The Surprising Origins of Kellogg’s Cereals

Kellogg’s Cereal History and Invention

The origins of Kellogg’s® cereals is a fascinating journey that began in 1906 and has since become synonymous with breakfast in many households around the world. The invention of Kellogg’s cereals was driven by a combination of health concerns, innovation, and entrepreneurial spirit.

Kellogg’s was founded in the year 1906 by Will Keith Kellogg, working with his brother Dr. John Harvey Kellogg. The Kellogg’s brothers were staunch followers of Reverend Sylvester Graham, inventor of Graham cookies.  It is not surprising therefore that they drew inspiration from the diet of Seventh-day Adventists to create their breakfast, a religion they themselves practiced.

Dr. John Harvey Kellogg and his Views on Masturbation

In the late 19th century, Dr. John Harvey Kellogg, superintendent of the Battle Creek Sanitarium in Michigan, became deeply concerned about the dietary habits of the time, which often consisted of heavy, meat-based breakfasts.

Dr. John Harvey Kellog, much like his mentor Graham, preached sexual abstinence. Among the sexual practices he condemned (and detested) the most, was masturbation. He firmly believed that masturbation caused physical, psychological, and moral harm. Dr. Kellogg attributed nervous breakdowns and a permanent weakening of a person’s essential faculties to sexual climax and orgasm.

He claimed that this solitary sexual practice could lead to a staggering THIRTY-NINE! diseases and various bodily issues. Among the alleged consequences were urinary problems, uterine cancer, prostate cancer, acne, impotence, epilepsy, vision loss, anemia, heart complications, and a host of other complications.

To combat masturbation, Dr. Kellogg proposed dangerous and unconventional procedures. He advocated for circumcision at any age, always performed without anesthesia. He also recommended placing a metal thread around the foreskin of potential masturbators to irritate the area and suppress their desires. In some cases, he even suggested directly applying acid (phenol) to the clitoris of women to desensitize them and induce pain.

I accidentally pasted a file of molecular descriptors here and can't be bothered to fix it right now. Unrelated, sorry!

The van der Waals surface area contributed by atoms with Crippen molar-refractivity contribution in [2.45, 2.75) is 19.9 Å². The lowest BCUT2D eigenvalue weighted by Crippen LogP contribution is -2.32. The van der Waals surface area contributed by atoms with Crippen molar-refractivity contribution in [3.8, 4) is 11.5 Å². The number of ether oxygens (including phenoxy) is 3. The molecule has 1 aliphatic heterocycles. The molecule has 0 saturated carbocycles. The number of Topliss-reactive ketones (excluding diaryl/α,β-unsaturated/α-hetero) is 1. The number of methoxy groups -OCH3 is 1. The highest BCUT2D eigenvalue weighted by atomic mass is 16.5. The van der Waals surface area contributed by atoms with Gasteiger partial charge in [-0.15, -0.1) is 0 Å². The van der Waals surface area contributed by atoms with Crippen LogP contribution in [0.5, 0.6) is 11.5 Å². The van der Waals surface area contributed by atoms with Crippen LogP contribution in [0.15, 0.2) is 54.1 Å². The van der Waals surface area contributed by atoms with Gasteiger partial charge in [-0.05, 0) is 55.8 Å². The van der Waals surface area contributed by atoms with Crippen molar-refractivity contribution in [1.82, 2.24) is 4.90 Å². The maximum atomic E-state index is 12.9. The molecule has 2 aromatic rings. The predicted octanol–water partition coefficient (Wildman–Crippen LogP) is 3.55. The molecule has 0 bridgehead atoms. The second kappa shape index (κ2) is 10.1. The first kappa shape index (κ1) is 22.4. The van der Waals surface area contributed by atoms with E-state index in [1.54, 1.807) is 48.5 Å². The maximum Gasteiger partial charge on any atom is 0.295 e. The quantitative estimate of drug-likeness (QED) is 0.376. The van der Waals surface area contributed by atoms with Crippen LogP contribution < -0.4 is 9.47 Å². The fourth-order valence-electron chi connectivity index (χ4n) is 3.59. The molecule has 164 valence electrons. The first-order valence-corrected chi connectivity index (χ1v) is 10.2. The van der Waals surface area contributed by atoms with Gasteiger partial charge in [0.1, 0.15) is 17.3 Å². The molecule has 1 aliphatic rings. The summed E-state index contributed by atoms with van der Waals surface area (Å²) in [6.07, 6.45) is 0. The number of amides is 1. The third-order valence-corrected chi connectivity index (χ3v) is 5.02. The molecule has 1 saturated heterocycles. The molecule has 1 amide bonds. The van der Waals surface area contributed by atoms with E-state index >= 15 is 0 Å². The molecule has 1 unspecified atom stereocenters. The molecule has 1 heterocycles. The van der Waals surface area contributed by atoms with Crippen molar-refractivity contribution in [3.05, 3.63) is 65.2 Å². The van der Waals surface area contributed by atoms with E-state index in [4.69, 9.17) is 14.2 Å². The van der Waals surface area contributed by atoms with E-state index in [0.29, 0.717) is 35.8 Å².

It’s clear that Dr. Kellogg was unwavering in his convictions and consistent in his beliefs. It is believed that he remained celibate throughout his life. He married Ella Ervilla Eaton, with whom he lived (in separate rooms) for decades. However, their marriage was never consummated.

During their honeymoon, the couple dedicated themselves to writing a book about sexual life, which they continuously updated and expanded over the years, eventually reaching a staggering 800 pages. The book, titled “Plain Facts for Old and Young: Embracing the Natural History and Hygiene of Organic Life,” naturally advocated against any form of sexual activity.

He believed that a light, plant-based breakfast could improve digestion and overall health, as well a medical method to combat and eradicate masturbation. And so he began experimenting with various grains and foods.

The Accidental Invention of Cornflakes

In 1894, a serendipitous accident occurred that would change breakfast forever. Dr. Kellogg and his brother, Will Keith Kellogg, were working with wheat to create a vegetarian alternative to meat. They accidentally left a batch of boiled wheat out overnight. When they rolled the wheat the next morning, it formed flakes. They baked these flakes, creating the first version of corn flakes.

This cereal was made from wheat, corn, oats, and barley that were ground into a flour and then baked.  Recognizing the potential of this new cereal, the brothers started the Sanitas Food Company in 1897 to produce their new cereal. They initially marketed it as a health food and sold it to patients at the Battle Creek Sanitarium. The cereal’s popularity grew, and they began selling it to the public.

John and Will later argued over the recipe for the cereals (Will wanted to add sugar to the flakes). So, in 1906, Will Keith Kellogg founded the Battle Creek Toasted Corn Flake Company to mass-produce and market corn flakes, triggering a decades-long feud with his brother. His entrepreneurial vision, along with innovations in advertising and packaging, propelled the cereal to popularity.